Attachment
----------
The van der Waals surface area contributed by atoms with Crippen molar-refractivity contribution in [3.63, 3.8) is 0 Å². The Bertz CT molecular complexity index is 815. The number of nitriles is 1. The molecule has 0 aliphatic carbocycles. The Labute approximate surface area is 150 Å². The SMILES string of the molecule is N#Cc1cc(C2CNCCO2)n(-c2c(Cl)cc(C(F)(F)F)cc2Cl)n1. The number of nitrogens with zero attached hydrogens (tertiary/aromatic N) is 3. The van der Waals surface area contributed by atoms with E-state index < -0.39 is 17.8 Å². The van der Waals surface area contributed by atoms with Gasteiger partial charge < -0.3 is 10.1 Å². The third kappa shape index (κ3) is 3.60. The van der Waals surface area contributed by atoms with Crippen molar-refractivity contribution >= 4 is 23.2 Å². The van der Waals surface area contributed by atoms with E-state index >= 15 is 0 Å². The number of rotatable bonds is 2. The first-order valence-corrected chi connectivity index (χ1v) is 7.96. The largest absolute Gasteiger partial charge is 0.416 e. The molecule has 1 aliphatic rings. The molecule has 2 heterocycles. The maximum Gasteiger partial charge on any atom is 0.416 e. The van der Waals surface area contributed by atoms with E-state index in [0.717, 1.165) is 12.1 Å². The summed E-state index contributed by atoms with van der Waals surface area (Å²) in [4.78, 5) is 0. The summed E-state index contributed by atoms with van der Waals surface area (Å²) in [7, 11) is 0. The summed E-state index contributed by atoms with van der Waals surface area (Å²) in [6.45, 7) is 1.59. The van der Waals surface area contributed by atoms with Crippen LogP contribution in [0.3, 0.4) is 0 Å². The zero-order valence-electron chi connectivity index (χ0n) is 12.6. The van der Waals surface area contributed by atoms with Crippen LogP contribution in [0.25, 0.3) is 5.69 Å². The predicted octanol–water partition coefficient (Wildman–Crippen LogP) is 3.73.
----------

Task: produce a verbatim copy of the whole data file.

The van der Waals surface area contributed by atoms with Crippen molar-refractivity contribution in [3.63, 3.8) is 0 Å². The Bertz CT molecular complexity index is 815. The number of nitriles is 1. The molecule has 0 aliphatic carbocycles. The Labute approximate surface area is 150 Å². The SMILES string of the molecule is N#Cc1cc(C2CNCCO2)n(-c2c(Cl)cc(C(F)(F)F)cc2Cl)n1. The number of nitrogens with zero attached hydrogens (tertiary/aromatic N) is 3. The van der Waals surface area contributed by atoms with E-state index < -0.39 is 17.8 Å². The van der Waals surface area contributed by atoms with Gasteiger partial charge < -0.3 is 10.1 Å². The third kappa shape index (κ3) is 3.60. The van der Waals surface area contributed by atoms with Crippen molar-refractivity contribution >= 4 is 23.2 Å². The van der Waals surface area contributed by atoms with E-state index >= 15 is 0 Å². The number of rotatable bonds is 2. The first-order valence-corrected chi connectivity index (χ1v) is 7.96. The largest absolute Gasteiger partial charge is 0.416 e. The molecule has 1 aliphatic rings. The molecule has 2 heterocycles. The maximum Gasteiger partial charge on any atom is 0.416 e. The van der Waals surface area contributed by atoms with E-state index in [0.717, 1.165) is 12.1 Å². The summed E-state index contributed by atoms with van der Waals surface area (Å²) in [4.78, 5) is 0. The summed E-state index contributed by atoms with van der Waals surface area (Å²) in [7, 11) is 0. The summed E-state index contributed by atoms with van der Waals surface area (Å²) in [6.45, 7) is 1.59. The van der Waals surface area contributed by atoms with Crippen LogP contribution in [0.3, 0.4) is 0 Å². The zero-order valence-electron chi connectivity index (χ0n) is 12.6. The van der Waals surface area contributed by atoms with Crippen LogP contribution in [0.25, 0.3) is 5.69 Å². The predicted octanol–water partition coefficient (Wildman–Crippen LogP) is 3.73.